For fans of the gentle read, novelist Leisha Kelly’s series about the Wortham family has been a good fit: faith-filled and inspiring. The same readers of her earlier novels (JULIA’S HOPE, EMMA’S GIFT) should appreciate revisiting the same characters and storyline in TILL MORNING IS NIGH: A Wortham Family Christmas novella.
The plot is simple. The Great Depression is still in full swing in Illinois, and the Wortham family continues to plug along in desperate straights. Now, in addition to their own small family, Samuel and Julia take in the 10 hungry Hammond children. Many are sick with a mysterious illness, and their widowed father has disappeared, presumably on a drunken binge. It’s been a year since the Hammond children lost their mother and the Worthams lost Emma, their dearest friend and benefactress. Christmas is coming, and these two losses color everyone’s holiday.
As portrayed in the first two books in the series, Julia Wortham is the saintly mother who seems to be able to take on whatever life throws her way, only occasionally giving vent to her exhaustion and emotions (usually no more than “bursting into tears.”) She can stretch her meager supplies into miracles, from cookies to dumplings to fruit bread. Others from their church help supplement the family’s empty cupboard, arriving with pies and turkey at the right moment. Recipes are included at the end of the book.
Kelly stretches the very thin plot over 160 pages, which results in a sweet but extremely slow-paced novel. Most of the action centers on Julia entertaining her large and unruly brood by having them craft a nativity set out of paper as a distraction from their losses and illnesses. It’s an agreeable plotline for the holidays, especially the slow progress of the figures to the stable. Although strung out over too many pages, it does help glue the narrative together. A nice touch is the baby Jesus figure, which mysteriously shows up in the bed or shoe of the person who seems in most need of comfort.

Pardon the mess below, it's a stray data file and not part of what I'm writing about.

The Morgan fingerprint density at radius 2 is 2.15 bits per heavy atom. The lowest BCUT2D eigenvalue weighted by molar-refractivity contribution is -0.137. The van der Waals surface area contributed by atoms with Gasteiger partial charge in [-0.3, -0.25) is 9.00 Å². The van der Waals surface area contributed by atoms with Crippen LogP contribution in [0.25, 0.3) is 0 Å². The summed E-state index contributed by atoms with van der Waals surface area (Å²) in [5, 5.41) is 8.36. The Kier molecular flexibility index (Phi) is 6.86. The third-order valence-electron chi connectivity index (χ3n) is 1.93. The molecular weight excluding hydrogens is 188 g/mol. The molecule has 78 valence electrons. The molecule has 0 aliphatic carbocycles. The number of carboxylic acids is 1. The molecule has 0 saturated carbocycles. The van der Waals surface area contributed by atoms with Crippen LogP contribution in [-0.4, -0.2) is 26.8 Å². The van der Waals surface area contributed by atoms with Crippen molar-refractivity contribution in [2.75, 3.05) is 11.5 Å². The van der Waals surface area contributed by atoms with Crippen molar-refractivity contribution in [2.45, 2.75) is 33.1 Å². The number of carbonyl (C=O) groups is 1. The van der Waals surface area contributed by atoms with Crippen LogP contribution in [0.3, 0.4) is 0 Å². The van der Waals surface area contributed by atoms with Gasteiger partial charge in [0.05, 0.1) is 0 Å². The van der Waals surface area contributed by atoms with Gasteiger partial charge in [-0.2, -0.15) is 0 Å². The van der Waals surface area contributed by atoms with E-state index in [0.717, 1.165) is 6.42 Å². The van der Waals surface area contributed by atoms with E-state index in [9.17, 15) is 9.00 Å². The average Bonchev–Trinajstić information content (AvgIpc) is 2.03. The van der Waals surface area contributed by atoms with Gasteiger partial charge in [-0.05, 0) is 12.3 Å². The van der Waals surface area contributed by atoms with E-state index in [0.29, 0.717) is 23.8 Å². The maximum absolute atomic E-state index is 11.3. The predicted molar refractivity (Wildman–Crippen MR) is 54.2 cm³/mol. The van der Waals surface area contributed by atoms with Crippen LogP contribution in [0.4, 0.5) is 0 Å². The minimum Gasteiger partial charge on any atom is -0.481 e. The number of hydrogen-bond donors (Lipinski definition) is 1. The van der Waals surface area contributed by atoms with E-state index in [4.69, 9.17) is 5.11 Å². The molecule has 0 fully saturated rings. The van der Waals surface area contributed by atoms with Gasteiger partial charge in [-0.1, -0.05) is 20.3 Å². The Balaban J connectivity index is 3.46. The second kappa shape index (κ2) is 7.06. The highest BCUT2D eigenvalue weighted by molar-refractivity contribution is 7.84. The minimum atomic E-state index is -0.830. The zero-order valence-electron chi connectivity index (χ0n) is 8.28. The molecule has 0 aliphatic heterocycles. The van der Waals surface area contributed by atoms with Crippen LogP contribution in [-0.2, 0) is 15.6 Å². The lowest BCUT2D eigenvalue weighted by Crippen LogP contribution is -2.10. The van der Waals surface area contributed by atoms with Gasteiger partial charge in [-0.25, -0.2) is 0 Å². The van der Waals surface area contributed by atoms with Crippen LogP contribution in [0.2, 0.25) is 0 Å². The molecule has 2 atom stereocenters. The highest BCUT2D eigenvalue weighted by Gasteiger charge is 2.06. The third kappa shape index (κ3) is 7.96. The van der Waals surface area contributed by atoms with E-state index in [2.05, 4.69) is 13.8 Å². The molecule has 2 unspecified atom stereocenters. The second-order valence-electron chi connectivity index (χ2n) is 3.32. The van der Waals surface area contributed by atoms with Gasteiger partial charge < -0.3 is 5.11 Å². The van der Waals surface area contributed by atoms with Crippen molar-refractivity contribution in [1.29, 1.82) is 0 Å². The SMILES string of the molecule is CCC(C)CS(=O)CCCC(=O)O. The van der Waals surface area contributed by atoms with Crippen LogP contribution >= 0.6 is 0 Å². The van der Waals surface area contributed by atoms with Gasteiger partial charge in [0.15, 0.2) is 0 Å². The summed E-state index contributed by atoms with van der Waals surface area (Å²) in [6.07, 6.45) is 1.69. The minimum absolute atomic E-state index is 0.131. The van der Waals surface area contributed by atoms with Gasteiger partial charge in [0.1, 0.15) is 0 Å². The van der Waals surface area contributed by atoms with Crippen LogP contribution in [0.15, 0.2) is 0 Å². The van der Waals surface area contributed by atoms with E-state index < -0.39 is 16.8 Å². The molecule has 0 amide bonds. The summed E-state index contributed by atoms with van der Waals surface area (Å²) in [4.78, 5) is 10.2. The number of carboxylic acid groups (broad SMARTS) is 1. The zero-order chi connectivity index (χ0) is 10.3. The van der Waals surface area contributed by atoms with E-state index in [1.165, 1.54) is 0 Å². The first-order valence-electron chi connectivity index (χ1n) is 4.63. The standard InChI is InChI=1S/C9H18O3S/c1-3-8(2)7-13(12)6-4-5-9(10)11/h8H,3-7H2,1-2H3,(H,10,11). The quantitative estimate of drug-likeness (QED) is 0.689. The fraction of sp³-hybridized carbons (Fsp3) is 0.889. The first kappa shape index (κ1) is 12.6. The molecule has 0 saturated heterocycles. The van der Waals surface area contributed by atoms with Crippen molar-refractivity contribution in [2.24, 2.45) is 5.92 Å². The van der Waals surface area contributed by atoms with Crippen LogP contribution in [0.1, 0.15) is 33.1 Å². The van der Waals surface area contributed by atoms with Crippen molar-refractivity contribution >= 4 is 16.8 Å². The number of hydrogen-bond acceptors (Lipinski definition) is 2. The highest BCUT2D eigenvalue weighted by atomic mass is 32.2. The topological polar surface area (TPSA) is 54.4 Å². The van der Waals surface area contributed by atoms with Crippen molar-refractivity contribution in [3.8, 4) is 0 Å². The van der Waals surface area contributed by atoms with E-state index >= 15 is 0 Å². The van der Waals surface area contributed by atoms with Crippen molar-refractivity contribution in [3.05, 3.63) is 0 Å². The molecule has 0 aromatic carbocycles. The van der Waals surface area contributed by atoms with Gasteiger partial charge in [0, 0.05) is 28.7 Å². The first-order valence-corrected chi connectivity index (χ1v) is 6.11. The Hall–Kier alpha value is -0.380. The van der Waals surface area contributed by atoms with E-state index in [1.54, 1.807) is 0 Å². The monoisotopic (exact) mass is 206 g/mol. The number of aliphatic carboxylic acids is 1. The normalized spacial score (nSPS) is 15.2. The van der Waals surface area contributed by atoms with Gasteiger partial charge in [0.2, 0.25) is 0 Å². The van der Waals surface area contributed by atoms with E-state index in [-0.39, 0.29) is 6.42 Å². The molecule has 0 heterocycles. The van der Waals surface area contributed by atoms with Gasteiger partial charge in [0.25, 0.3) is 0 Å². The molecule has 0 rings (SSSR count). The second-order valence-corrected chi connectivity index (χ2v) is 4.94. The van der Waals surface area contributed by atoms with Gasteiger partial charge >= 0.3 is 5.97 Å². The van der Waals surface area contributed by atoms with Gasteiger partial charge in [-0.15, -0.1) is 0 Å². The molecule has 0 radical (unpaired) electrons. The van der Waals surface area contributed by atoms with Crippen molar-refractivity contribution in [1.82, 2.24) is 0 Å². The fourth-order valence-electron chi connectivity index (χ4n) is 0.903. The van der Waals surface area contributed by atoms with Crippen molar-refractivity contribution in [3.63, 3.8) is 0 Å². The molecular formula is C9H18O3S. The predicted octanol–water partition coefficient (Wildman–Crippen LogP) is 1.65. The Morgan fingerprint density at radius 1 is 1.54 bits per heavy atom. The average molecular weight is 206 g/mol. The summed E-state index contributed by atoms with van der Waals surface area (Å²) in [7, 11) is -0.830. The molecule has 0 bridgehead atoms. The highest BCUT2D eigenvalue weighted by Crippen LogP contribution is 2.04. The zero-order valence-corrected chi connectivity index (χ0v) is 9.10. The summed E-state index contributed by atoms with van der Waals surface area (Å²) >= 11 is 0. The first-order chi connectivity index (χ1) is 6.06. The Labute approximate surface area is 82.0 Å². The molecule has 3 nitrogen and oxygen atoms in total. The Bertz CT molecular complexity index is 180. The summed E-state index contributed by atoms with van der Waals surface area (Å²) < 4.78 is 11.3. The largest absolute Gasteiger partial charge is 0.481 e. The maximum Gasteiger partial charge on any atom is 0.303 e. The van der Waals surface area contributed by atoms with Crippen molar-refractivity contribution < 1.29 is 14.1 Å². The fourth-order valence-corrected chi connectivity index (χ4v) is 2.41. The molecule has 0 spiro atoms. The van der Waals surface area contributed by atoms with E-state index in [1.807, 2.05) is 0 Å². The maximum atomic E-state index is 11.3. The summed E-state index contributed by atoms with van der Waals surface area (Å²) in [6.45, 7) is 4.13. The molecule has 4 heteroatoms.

The circumstances of the family and their extended brood become repetitious in places (Katie is crying again?). Of the characters, perhaps the most interesting is Rorey, who vents her anger about her circumstances in a number of believable ways. Julia, on the other hand, is almost unbelievably patient with Rorey, but her insightfulness about what makes Rorey so difficult will inspire readers who have problem children in their lives. Two of the youngsters --- the crippled Franky (one can’t help but think of Tiny Tim) and the burdened Lizbeth, a teen who tries to care for her large band of siblings while keeping up with school --- will particularly endear themselves to readers.
If you aren’t familiar with the earlier books, you’ll want to start with JULIA’S HOPE. Although TILL MORNING IS NIGH might be read as a stand-alone, you’ll enjoy it more for reading the books that explain the background leading up to this novella.
For fans of the gentle read, the ending will be more than satisfactory: inspirational, happy and --- although a few loose ends still dangle --- conclusive. The power of God to provide in all circumstances, the generosity of those who have little but give much, and the true meaning of Christmas are all wrapped together in a novella that will inspire readers to find gratitude and joy in their own Christmas celebrations.
Reviewed by Cindy Crosby on October 1, 2007